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Why I Choose A Menstrual Cup

This past winter my family was going on a beautiful beach vacation. I had been planning this trip for years after it got postponed the first time when I found out I was pregnant with our son. I had a full itinerary planned and most of it involved being in my swim suit... It was going to be a dream! And then I looked at my calendar and realized that my period was due the second day of vacation. 

After brief disappointment I became thankful that I switched to using a cup. Eliminating tampons and pads made the beach, pool, and adventures so much easier. 

How to use a cup

There are several folds you can use to insert your cup and different folds are recommended for different cups. I personally like the C fold, where you pinch it flat and then fold it in half to look like a c shape. The Hello Cup recommends a different fold, pictured below.

Once you insert the cup you should feel it open fully and create a seal. If you don't feel it open, or the cup is still folded or squishy feeling, you will likely have leaks. When inserted and opened properly the cup should also stay still and be hardly noticeable.

When I am at the heaviest point of my period I empty my cup 2-3 times a day. This means that I often go 8-12 hours between emptying, and I don't know about you, but I rarely go anywhere for over 8 hours so I usually only empty my cup at home. If you do have a change your cup while in public there are cup wipes available to make cleaning easier. If you have more than one cup you could always bring a small wetbag and swap the dirty for a clean one and then do your wash once you're home. 

I often will experience some minor spotting on my first day or two of my cycle, which is common with most cups. A bare and boho washable cloth panty liner helps me on those days. Overall, I leak and spot far less with the cup than I ever did with tampons.

To remove a cup, squish the bottom near the toggle to collapse the cup and break the seal. Gently remove it while keeping it vertical in order to not spill. Many people recommend emptying your cup the first few times in the shower. Once your cup is empty you can wash it in the sink with a cup wash or another mild soap. Make sure that the soap You use is mild enough to not affect your pH... all of us ladies know how sensitive that balance is. The cup also needs to be sanitized after each cycle - boiling water or the dishwasher both work great.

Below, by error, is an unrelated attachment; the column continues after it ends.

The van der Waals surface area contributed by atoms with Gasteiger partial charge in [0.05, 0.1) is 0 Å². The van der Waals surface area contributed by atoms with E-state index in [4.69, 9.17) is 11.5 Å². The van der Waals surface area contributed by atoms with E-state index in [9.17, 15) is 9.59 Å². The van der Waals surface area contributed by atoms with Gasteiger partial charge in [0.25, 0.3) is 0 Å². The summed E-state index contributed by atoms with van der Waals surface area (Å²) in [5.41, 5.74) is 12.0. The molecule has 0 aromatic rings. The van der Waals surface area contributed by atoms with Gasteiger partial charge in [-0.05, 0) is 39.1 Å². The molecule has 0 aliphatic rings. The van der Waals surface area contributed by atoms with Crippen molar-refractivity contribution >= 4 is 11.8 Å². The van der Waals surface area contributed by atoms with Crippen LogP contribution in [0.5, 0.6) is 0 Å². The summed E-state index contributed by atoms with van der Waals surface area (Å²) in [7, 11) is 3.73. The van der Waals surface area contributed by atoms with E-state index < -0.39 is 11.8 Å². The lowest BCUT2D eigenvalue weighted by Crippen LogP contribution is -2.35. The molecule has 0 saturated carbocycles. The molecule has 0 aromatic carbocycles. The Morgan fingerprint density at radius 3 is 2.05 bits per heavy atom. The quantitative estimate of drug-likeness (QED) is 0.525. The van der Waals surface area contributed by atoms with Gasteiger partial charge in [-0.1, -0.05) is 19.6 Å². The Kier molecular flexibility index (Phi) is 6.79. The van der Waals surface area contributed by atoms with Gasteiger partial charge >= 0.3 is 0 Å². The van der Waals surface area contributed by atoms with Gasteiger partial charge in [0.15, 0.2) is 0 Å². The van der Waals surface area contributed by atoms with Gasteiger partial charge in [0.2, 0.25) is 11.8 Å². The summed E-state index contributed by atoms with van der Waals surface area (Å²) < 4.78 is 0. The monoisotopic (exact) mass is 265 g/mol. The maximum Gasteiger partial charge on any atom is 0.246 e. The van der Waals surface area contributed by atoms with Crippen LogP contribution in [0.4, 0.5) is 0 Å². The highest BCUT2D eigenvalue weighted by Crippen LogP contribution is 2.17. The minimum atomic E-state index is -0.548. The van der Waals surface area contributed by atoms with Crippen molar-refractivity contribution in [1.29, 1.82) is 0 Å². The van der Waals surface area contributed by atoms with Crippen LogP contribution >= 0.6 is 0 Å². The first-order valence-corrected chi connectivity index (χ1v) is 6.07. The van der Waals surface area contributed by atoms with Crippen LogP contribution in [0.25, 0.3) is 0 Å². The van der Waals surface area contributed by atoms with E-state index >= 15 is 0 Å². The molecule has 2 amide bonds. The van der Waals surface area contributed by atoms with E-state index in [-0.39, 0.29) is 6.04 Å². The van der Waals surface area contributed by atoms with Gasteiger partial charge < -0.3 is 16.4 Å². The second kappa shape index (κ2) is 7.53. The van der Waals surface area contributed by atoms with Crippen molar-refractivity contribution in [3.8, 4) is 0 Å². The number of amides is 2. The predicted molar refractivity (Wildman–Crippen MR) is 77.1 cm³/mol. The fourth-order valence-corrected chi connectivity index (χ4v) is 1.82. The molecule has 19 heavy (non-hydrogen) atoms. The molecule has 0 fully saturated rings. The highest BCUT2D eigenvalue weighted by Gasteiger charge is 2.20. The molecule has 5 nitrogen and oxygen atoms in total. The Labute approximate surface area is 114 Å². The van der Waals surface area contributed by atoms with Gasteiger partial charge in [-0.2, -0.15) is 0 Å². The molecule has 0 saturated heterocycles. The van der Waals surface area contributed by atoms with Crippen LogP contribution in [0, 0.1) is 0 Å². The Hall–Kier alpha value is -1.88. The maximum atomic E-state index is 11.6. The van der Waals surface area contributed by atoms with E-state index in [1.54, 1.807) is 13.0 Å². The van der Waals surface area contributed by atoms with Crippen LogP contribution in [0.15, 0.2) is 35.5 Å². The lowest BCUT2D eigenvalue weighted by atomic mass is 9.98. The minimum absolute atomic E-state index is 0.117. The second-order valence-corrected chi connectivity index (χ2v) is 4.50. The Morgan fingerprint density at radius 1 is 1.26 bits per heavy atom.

Benefits of a cup

Cups are safe. There is still a small chance of Toxic Shock syndrome (or TSS) if they are not cleaned frequently or properly, but the cases of TSS associated with cups is DRAMATICALLY lower than those associated with tampons.

Cups are great for the environment. When cared for properly, one cup can last up to ten years. When I used tampons I would use an average of 5 per day. If I had a regular 5 day cycle every month for 10 years that would contribute about 3000 tampons to a landfill, and while some tampons are beginning to use organic material, most tampons still use plastic applicators, wrappers, and synthetic absorbing material. 

Cups save you money. Using the same average of 3000 tampons in 10 years, with a box of 36 tampons costing on average $7, a woman will likely spend at least $580 on tampons alone over the course of 10 years. A cup can cost you anywhere from $20-$35. Which is a whole lot of savings. 

Cups are comfortable. I find cups much more comfortable than pads and even more comfortable than tampons. I rarely notice when I am wearing one, even through heavy workouts!

What I wish I had known

Nothing is perfect, especially when it relates to such an annoying time as your period. There are a couple things I wish I had known out of the gate. 

1. Cups can stain. I mean, it seems obvious to me now, but it surprised me at first when I would clean my cup well and it still stained over time. I've heard from some friends that there are methods to remove stains from silicone, but I personally don't have the energy to remove stains from a cup that literally no one ever sees. 

2. You may still need a liner during your heaviest day or two. I mentioned this earlier, but it's worth mentioning again. Some months I didn't need one, but most months I do for a day. Washable pads and liners are great for this, and I've heard people rave about period panties for the same thing too. 

3. Your significant other may freak out when they see your cup. Especially if it's being sanitized in the dishwasher (after being hand washed already, obviously). At least my husband did. Just remind them of the $540 you're saving, that does the trick for my husband!

Have you tried a cup before? What did you think? Let me know if you have any questions! My next blog I will talk specifically about The Hello Cup which is available at PanBam.

Don't forget to use code NIKKI to save 10% at checkout!